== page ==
Stuff of <s>thought</s> Language

Elsewhere, @Springer wrote…

<rambling mode=“on” />

Call me loopy, but I often wonder how some of the euphemisms we use got to be the way they are. Taking this one example, surely it’s the tunnel we’re giving up on/avoiding? I mean, the “hole” is easily avoided… non?

And, channeling my inner Wittgenstein, when does the “hole” cease to be (or have the properties of) a hole and turn into a tunnel? Or the other way, when is a tunnel nothing more than a hole?

This might need some setup for those emanating from west of the pond…

In the UK there is mint-flavored sweet (candy) called a polo – like a Lifesaver, but mint flavored.


There was a long-running commercial on UK TV using the phrase, “Polo, the mint with a hole”. As if having read my mind about holes/tunnels, a UK comedian once rephrased that phrase, “Polo, the hole with a mint wrapped around it.”

Give that comedian a medal, someone, for thinking outside the box sideways.

<rambling mode=“off” /> :wink:


Right. English is particularly flexible in this regard—why?—that would take too much bandwidth to give an explanans to that explanandum.

In teaching Advanced English to non-native speakers IDIOMATIC usage is central. Because it is become central to English articulate usage now.

Question: Does “A Mars a day helps you work rest and play” ???

Back to the world of TW—I increasingly feel that to form a decent Overview Of Her a few idioms might be felicioustly invented/used a bit more?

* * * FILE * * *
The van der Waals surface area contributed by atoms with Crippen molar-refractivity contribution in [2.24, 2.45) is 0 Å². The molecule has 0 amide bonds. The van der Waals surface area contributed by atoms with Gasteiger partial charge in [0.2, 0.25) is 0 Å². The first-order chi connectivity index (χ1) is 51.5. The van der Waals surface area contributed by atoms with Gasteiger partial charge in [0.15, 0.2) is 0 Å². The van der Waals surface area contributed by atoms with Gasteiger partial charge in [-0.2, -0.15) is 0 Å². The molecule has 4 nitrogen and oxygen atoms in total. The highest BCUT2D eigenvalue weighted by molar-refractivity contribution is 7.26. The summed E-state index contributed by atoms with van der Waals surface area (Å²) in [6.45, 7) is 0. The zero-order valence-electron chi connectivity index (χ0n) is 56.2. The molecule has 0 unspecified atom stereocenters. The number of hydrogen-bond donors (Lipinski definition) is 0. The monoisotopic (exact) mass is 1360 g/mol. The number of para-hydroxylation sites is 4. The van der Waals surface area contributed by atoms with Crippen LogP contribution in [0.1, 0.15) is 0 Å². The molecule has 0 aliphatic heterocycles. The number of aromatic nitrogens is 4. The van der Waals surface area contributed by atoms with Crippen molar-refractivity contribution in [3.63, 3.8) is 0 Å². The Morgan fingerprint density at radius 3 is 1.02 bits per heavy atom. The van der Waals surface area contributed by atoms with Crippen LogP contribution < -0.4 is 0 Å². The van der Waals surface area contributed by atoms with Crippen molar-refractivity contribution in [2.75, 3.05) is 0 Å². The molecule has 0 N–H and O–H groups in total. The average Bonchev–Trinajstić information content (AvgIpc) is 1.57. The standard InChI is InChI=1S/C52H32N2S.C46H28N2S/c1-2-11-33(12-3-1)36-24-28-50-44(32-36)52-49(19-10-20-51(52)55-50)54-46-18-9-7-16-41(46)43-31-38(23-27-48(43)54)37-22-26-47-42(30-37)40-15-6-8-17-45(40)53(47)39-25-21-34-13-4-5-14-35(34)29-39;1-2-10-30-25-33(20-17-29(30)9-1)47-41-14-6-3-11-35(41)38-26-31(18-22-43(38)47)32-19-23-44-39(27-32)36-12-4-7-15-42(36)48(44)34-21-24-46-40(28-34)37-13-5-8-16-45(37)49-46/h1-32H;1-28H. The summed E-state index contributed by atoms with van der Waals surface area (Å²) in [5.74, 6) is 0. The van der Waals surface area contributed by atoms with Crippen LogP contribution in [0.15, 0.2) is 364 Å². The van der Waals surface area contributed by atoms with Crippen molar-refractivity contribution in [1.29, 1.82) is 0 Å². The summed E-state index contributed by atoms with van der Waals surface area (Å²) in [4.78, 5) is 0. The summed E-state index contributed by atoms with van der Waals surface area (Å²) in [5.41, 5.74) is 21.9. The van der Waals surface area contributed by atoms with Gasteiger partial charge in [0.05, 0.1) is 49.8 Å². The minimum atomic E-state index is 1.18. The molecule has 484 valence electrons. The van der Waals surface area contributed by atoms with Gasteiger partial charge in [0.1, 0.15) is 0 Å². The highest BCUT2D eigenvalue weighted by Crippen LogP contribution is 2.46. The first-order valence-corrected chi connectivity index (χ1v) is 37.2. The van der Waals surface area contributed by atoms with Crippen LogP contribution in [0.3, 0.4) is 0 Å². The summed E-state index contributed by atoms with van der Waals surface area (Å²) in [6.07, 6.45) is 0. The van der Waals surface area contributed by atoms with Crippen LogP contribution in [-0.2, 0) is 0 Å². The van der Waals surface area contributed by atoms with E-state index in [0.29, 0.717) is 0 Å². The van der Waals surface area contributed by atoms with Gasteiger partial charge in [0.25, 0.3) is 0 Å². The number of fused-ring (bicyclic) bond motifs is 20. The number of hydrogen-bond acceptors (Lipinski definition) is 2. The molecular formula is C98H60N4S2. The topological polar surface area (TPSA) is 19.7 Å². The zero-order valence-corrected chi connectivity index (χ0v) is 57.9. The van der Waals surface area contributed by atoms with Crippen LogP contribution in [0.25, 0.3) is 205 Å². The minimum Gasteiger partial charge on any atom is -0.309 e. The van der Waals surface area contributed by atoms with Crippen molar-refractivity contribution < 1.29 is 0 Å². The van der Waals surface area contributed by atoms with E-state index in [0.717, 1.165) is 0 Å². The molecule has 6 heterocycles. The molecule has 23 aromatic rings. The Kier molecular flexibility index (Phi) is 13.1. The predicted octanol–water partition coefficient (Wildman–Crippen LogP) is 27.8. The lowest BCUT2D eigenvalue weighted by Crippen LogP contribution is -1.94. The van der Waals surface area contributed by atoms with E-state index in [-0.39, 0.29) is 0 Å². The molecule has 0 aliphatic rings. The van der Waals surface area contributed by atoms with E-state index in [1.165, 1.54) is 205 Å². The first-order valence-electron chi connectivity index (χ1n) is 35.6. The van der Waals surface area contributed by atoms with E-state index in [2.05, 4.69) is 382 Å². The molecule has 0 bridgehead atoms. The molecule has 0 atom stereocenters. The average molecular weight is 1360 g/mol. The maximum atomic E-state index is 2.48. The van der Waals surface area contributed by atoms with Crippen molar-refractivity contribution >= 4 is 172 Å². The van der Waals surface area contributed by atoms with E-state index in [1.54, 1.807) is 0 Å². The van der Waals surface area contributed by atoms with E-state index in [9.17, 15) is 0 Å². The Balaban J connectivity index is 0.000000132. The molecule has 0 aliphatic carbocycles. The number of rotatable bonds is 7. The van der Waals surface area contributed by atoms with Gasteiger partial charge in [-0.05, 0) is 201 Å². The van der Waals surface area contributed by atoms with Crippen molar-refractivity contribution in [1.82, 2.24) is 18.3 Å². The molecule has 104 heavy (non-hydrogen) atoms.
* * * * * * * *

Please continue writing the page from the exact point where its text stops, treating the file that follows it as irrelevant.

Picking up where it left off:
Over, and out.

Someone mentioned of late that “Down the Rabit hole” is from CS Lewis, Alice in Wonderland, A meme perhaps before we named them as such and had the Internet to propagate them books did that :nerd_face:

Remembering Memes comes from Genes and they evolve and reproduce within the collective mind of Humanity, some of course become extinct, although we find them as fossils in books.

I remember Swearing and Cursing evolves because once they no longer offend we look for new ones. My Grandparents in mid life would have thought “Bloody” very offensive, now I use it quite a bit, and it describes most Hollywood action movies.

I once heard it said German was good as a Technical language, French as a legal one and English as a social one. I have no doubt Chinese numbers are excellent for counting.

What will happen to language, mems and indioms with another 50 years of the Intenet?, International Net?